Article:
What about candle scents?
The scents that go into your candle are as important as the wax selected when it comes to air quality. There are a variety of scents available for candles today and while they can be the driving force behind your candle selection, the chemicals used to produce a candle's fragrance may be toxic and can contribute to air pollution.
Fragrance oils were introduced to the market as a low-cost alternative to essential oils. They are widely used today in the candle, soap, and cosmetic industries. In order to allow the oils to mix with the wax and throw a scent when heated, candle makers will use fragrances that contain stabilizers and fixatives. High-quality fine fragrance oils that are free from phthalates and parabens can be sourced in order to create beautifully scented candles. These are preferred by individuals who enjoy highly scented candles in addition to the visual impact candles have on our spaces.
Another way in which candles can be scented is through the use of essential oils. These are naturally-occurring oils that are extracted from botanical and other sources. They are more expensive than synthetic fragrances and the process of combining them with wax can be more challenging. Because of their volatility compared to synthetic fragrances, they produce a less aromatic scent. These natural scents are safe to inhale and can be less overwhelming for those who have sensitivities to fragrances.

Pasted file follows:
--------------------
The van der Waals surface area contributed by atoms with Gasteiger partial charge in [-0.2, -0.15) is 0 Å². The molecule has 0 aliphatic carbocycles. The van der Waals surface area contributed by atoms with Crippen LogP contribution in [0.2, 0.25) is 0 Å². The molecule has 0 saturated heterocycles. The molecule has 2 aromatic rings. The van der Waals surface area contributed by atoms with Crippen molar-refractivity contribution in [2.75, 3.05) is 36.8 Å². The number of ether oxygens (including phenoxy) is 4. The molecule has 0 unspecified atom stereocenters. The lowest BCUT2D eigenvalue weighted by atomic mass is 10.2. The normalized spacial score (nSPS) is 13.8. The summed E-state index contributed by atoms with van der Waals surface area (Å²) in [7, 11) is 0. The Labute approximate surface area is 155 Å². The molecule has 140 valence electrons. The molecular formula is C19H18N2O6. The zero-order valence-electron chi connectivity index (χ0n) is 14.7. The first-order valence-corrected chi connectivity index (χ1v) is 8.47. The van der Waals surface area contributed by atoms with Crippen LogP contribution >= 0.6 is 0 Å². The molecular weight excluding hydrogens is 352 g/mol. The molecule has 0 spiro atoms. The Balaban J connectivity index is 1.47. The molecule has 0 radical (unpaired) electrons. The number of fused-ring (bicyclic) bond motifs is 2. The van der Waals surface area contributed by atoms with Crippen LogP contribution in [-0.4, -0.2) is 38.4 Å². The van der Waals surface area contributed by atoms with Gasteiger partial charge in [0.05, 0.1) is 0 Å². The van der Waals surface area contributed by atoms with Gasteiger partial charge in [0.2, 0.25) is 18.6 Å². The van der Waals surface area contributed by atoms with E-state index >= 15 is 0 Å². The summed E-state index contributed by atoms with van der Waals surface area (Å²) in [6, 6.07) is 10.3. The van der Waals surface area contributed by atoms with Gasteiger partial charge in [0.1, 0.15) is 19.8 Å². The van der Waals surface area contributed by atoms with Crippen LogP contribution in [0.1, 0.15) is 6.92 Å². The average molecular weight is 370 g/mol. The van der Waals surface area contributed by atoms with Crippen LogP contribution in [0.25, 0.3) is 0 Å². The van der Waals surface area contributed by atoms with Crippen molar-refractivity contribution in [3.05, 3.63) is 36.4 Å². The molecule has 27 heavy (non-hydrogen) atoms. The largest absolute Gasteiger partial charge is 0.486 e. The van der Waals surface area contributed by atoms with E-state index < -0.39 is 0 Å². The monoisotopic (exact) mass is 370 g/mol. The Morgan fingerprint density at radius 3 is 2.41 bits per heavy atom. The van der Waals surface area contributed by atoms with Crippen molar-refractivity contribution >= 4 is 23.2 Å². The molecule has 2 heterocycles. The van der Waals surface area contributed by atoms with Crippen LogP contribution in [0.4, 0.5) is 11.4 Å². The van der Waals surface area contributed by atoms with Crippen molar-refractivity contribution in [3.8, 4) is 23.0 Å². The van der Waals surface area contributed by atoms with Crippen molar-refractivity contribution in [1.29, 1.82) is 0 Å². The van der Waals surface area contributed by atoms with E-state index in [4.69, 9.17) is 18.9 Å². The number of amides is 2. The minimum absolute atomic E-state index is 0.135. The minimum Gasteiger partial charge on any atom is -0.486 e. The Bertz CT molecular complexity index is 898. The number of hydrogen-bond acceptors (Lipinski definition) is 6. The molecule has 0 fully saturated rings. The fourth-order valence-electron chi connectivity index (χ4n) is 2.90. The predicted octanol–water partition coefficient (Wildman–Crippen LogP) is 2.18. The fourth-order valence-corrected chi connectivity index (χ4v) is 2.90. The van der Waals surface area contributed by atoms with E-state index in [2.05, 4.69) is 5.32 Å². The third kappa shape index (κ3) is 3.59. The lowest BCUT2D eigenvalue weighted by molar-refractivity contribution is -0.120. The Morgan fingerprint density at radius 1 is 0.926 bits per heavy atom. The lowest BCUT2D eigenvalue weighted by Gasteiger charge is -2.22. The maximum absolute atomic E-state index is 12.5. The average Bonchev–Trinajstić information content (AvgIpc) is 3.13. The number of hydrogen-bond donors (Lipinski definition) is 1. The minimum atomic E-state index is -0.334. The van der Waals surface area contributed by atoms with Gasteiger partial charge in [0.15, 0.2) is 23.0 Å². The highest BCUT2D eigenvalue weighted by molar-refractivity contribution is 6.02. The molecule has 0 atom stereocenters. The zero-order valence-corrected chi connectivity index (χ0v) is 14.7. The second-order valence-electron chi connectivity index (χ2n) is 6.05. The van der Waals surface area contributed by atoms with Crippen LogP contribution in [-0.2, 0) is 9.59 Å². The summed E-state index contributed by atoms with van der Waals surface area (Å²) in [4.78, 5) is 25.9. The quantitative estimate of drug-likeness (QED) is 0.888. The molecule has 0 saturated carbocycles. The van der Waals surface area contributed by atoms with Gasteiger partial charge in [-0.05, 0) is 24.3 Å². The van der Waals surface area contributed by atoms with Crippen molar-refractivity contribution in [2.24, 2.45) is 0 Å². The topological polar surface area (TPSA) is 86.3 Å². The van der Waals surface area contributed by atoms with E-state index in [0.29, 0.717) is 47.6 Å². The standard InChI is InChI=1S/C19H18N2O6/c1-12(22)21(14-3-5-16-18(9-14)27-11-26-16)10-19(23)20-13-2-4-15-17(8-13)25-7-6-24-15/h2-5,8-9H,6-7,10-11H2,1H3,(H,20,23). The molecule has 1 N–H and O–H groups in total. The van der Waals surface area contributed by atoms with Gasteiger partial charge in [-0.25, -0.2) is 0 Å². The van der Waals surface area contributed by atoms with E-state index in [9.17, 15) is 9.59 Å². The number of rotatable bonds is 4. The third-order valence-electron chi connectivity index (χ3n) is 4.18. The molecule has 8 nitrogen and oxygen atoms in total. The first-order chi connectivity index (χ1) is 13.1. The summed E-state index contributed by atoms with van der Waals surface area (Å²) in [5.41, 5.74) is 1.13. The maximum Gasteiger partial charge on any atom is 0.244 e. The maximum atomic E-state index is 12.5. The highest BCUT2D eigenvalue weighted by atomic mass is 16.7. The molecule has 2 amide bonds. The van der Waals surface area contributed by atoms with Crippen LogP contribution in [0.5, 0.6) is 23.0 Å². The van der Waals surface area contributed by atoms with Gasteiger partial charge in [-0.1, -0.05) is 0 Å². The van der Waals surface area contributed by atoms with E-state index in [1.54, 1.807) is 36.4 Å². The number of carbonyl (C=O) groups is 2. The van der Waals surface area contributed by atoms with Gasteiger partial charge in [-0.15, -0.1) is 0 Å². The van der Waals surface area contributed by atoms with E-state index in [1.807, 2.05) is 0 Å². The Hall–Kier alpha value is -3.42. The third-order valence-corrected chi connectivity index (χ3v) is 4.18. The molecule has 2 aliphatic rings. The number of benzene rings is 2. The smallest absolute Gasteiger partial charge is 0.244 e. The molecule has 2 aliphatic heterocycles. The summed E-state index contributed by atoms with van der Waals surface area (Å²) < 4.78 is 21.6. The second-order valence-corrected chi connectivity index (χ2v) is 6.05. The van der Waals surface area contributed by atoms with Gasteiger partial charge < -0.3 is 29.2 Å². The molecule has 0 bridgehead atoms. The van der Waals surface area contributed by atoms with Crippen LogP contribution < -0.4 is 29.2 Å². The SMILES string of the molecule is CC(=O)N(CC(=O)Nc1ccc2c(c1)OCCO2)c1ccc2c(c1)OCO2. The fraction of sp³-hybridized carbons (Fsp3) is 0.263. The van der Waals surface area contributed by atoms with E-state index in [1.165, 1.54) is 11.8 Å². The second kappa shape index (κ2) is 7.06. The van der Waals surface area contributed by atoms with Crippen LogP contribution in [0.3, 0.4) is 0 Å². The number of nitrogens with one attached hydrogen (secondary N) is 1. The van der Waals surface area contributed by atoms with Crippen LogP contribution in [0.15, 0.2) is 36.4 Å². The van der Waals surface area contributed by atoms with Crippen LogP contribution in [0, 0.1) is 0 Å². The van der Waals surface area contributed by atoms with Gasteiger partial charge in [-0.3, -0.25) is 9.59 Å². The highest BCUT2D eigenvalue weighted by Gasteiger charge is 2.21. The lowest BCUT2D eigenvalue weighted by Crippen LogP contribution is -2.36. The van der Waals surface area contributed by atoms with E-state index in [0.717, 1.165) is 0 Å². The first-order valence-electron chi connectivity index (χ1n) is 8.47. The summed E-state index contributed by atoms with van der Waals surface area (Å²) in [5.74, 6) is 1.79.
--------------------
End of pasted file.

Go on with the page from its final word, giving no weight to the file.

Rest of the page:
What types of wicks are used?
There are a variety of wicks used in the candle making process. Wood is a great choice if you are looking for an ambient crackling sound while burning. They provide an even wax burn and are an eco-alternative when sourced sustainably, such as the wood from fruit trees.
When it comes to non-wood wicks, there are two main categories: cored and non-cored wicks. Non-cored wicks are usually made of cotton that is braided or twisted. These are considered safe to burn. Alternatively, cored wicks are usually made of cotton with a metallic core. Zinc, tin, and lead are compounds that can be found in their composition and have been linked to lead poisoning. It is equally as important to know the composition of your wick to ensure there are no harmful components that can negatively impact your health.
What about the jar?
Often, when a candle company is invested in cleaner, healthier burning candles, their choice of jars reflects their sustainability efforts. Look for companies who use recycled or upcycled jars, have recycling programs, or create candles with the purpose of having the jars repurposed when they burn out. It’s super easy to clean out your finished candle by placing it in a pot of boiling water and safely removing the excess wax. These beautifully crafted jars can now be used to hold your hair ties in your bathroom, jewelry in your bedroom, or even rubber bands in your kitchen.
Paying attention to the ingredients in your candles, how they are made, and the source of their ingredients is all part of being an educated consumer. Premium candles should be made from high-quality ingredients and to us, this means ones that are clean, safe, and eco-conscious as well! This way, you don’t need to think twice when lighting your next candle and enjoying its relaxing benefits.
To shop our assortment of natural candles click here.
Blue, Laura. “The Chemicals in Candles.” TIME, 2009, https://healthland.time.com/2009/08/19/chemicals_in_candles/?fbclid=IwAR2n6c63LmLvXMeS6FdP6gvEbdWArTQnrQRZTEBWiaz-brDv0moN9EjvaV0